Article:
Some time ago, I wrote about how to make a popup window without JavaScript. Someone left this comment on the copy of this post that I left on CodePen:

Keep in mind that this seriously ***** up your history (and therefore your back button) – a much better solution would be to use a styled checkbox.
—Johan Fagerbeg (@birjolaxew)

I knew about the history thing. Anything that changes the url, and the :target hack does precisely that, will modify the url. So after opening and closing the popup, clicking the back button will do the same in reverse. Trippy.

I was vaguely aware of being able to hack the <input> element’s :checked state, but I’d never had any experience with it firsthand. So I took Johan’s comment to heart, and set out to recode my popup windows to use :checked instead of :target. This is the result:

See the Pen Popup windows without JavaScript, mark two by Paul (@peiche) on CodePen.0

This version is superior to using :target for two reasons. Firstly, there is no effect on browser history. You won’t be able to traverse the history and see popup windows open and close. Secondly, there is no page jump. A side effect of having a target link (where the link directs to a point on the page, like “#popup1” or even just “#”) is that the page jumps to the top.

Under normal circumstances, and in normal use, the target to which the link points is down on the page somewhere. However, in my popup example, that’s not the case. My demo had a small window, and therefore nowhere to scroll. Were it on a long page, where you might have to scroll down, it would always jump back to the top. This is annoying.

Point of fact, this annoying page jump even happens with many JavaScript-based solutions as well, but purely due to a developer’s oversight.

A link which fires a JavaScript event often has the value of “#” because the link has to have some value, but it really doesn’t matter, because it’s the JavaScript that’s handling the real work.

What many developers forget is to stop the event from bubbling up. This is easy to do in jQuery, but if nothing else, the function should do a return false; at the end in order to prevent the page jump.

But I digress. Instead of links, as in the original example, we will use checkboxes and their corresponding label elements to control our popups.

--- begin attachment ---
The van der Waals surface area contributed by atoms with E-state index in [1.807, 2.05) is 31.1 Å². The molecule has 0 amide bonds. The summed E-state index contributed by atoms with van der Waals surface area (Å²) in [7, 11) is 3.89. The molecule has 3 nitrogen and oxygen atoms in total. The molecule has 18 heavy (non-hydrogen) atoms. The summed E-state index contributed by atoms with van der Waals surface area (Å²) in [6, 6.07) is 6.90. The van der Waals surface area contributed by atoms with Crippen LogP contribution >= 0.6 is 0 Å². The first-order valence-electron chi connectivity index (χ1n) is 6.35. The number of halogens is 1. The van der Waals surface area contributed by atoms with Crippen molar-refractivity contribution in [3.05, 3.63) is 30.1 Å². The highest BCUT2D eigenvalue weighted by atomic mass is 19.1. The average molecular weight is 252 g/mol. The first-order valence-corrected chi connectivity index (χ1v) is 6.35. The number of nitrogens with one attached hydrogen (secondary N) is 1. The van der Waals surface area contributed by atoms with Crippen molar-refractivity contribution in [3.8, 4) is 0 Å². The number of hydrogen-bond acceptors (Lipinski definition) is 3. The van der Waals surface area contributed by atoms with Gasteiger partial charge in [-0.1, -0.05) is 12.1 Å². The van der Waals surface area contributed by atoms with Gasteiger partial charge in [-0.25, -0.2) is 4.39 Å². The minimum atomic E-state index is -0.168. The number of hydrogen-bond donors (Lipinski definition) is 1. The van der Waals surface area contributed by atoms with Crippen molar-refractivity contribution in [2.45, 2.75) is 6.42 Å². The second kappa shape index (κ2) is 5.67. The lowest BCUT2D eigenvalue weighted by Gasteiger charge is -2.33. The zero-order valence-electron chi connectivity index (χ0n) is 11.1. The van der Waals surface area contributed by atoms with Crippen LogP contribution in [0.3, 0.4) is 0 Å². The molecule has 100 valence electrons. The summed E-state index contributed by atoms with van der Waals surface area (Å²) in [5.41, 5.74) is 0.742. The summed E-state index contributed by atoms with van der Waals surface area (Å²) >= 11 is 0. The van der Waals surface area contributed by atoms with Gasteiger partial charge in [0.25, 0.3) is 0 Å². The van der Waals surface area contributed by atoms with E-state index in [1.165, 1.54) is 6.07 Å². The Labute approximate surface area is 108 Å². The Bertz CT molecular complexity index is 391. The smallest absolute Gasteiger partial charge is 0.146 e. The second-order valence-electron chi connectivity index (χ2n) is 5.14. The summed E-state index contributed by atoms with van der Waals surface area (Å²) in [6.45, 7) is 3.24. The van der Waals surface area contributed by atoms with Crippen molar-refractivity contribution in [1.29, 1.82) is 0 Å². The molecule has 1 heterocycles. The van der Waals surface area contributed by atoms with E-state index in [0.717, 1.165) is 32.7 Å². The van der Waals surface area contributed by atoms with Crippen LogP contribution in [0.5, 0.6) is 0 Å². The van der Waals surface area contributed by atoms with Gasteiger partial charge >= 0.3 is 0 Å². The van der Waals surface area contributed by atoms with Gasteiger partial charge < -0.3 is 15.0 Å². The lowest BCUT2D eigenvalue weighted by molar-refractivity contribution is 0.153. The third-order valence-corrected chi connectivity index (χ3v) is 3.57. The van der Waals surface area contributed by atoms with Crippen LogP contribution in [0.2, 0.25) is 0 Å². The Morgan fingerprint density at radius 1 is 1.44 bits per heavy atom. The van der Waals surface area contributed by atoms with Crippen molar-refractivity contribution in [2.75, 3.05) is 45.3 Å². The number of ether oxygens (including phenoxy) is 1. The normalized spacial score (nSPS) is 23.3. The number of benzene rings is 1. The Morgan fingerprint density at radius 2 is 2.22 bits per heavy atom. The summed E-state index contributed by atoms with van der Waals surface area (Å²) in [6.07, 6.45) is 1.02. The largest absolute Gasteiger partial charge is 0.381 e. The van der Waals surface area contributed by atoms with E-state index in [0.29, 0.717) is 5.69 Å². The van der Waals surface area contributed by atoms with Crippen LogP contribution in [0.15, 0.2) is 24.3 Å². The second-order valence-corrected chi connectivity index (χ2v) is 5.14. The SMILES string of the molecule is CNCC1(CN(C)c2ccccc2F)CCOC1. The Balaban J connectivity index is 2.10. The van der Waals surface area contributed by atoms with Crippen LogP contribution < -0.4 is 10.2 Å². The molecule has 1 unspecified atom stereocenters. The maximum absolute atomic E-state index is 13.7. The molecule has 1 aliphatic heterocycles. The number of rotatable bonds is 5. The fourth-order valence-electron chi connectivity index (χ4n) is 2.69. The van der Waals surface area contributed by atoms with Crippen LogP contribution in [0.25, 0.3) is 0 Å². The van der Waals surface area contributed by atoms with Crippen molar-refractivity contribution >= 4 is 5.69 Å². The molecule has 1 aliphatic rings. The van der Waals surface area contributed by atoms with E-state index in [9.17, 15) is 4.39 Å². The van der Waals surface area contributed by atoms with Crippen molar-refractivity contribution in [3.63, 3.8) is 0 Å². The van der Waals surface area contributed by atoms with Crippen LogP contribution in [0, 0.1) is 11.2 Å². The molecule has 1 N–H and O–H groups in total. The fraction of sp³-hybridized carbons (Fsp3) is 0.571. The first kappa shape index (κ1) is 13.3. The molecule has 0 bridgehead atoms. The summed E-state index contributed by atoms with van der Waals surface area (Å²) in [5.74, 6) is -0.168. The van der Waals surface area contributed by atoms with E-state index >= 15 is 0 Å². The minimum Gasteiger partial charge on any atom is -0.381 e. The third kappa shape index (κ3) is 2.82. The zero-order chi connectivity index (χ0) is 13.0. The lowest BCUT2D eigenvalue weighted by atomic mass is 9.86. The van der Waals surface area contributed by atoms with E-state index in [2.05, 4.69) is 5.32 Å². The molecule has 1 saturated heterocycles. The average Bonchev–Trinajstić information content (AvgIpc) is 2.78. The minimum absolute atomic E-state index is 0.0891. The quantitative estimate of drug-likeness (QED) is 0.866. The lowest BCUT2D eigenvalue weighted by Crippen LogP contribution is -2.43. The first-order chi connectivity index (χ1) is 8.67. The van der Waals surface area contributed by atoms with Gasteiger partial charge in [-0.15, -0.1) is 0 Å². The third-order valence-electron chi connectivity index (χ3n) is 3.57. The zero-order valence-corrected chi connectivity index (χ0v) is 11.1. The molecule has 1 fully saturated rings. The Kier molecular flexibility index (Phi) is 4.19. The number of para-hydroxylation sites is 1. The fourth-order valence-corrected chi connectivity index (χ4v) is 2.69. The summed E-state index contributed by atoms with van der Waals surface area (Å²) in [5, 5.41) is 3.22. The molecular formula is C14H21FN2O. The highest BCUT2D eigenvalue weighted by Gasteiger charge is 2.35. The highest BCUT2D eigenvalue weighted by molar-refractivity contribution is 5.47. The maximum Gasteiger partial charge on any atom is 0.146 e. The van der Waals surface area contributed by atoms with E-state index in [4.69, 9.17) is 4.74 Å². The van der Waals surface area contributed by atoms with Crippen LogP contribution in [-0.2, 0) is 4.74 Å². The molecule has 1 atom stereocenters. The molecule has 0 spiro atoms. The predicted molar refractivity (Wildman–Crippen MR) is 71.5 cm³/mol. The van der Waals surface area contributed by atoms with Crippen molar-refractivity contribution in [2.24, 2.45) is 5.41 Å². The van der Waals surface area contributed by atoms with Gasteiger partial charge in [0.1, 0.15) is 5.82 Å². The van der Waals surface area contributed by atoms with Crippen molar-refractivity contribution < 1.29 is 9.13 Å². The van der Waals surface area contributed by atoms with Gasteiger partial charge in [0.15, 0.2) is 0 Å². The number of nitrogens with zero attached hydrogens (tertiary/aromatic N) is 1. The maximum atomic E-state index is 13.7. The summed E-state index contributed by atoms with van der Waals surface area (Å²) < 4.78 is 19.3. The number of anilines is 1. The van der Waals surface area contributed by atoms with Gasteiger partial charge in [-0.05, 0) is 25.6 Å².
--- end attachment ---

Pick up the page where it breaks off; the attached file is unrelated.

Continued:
<input type="checkbox" class="hide" id="p1">
<input type="checkbox" class="hide" id="p2">

<label for="p1" class="button">Click me</label>
<label for="p2" class="button">Click me too</label>

Normally, you’d put a checkbox inside its label. In our case, though, we’re going to keep the checkboxes at the same level as the popups. (I’ll show you why in a moment.) Instead, we’ll attach the label to the checkbox by using the for attribute.

As for the markup of the popups themselves, we’ve kept them nearly identical to the previous version. The only difference is in how we toggle their visibility:

#p1:checked ~ #popup1.overlay {
  visibility: visible;
  opacity: 1;
}
#p2:checked ~ #popup2.overlay {
  visibility: visible;
  opacity: 1;
}

This right here is why we kept the checkbox elements at the same level as the popups: so we could use the general sibling selector. Given the following markup:

<div class="a">
</div>
<div class="b">
</div>
<span class="c">
</span>

We could use + to select one element immediately following another, like so:

div.a + div {
  /* selects div.b */
}

But we can use ~ to select an element that is general sibling; that is, anywhere on the same level in the markup.

div.a ~ span {
  /* selects span.c */
}

So even though our first popup is between the second checkbox and the second popup, the second popup still works. But now we need to make sure the popups are able to be closed, and that’s where the <label> element’s for attribute comes in handy again. This is also where the markup for the popup differs between the first example and this one. Instead of a link, we’ll make it a label:

<label for="p1" class="close">&times;</label>

Because I used the class (.close) instead of the element (<a>) to style its appearance, I don’t need to make any changes to the stylesheet. It just works. This also works for the overlay-style close functionality of the second popup:

<label for="p2" class="cancel"></label>

That’s pretty much it. This won’t work in Internet Explorer 8 or below, because it relies on the :checked selector. (Fun fact: IE8 does, however, support the general sibling selector! See caniuse.com for more details.)

I had a lot of fun building the original JavaScript-less popup window demo, and modifying it further here was a great learning experience.

Happy coding!

Husband. Daddy. Programmer. Artist. I’m not an expert, I just play one in real life.

  • Sam

    Hi! Great tutorial, but my specific situation requires even more lean approach – I can use inline CSS only! So, no pseudo-elements whatsoever. Is there a way to do this or “Popup windows without JavaScript” without any pseudo-elements? Thanks!

  • This demo actually doesn’t use pseudo-elements, but the checkbox hack is so named for a reason: it’s a hack. :)

    You need to be able to target a checked checkbox (“:checked” isn’t a pseudo-element, but rather a selector), and you can’t target states with inline CSS. The same goes for hover states; “:hover” isn’t possible with inline CSS either.

  • Sam

    Hi Paul, thanks for the quick reply!
    Sorry, my terminology was off, but that was my question, is there any way I can do this without any inline CSS psudo-selectors, “:hover”s and such?
    (not an advanced user, as you could see already… :D )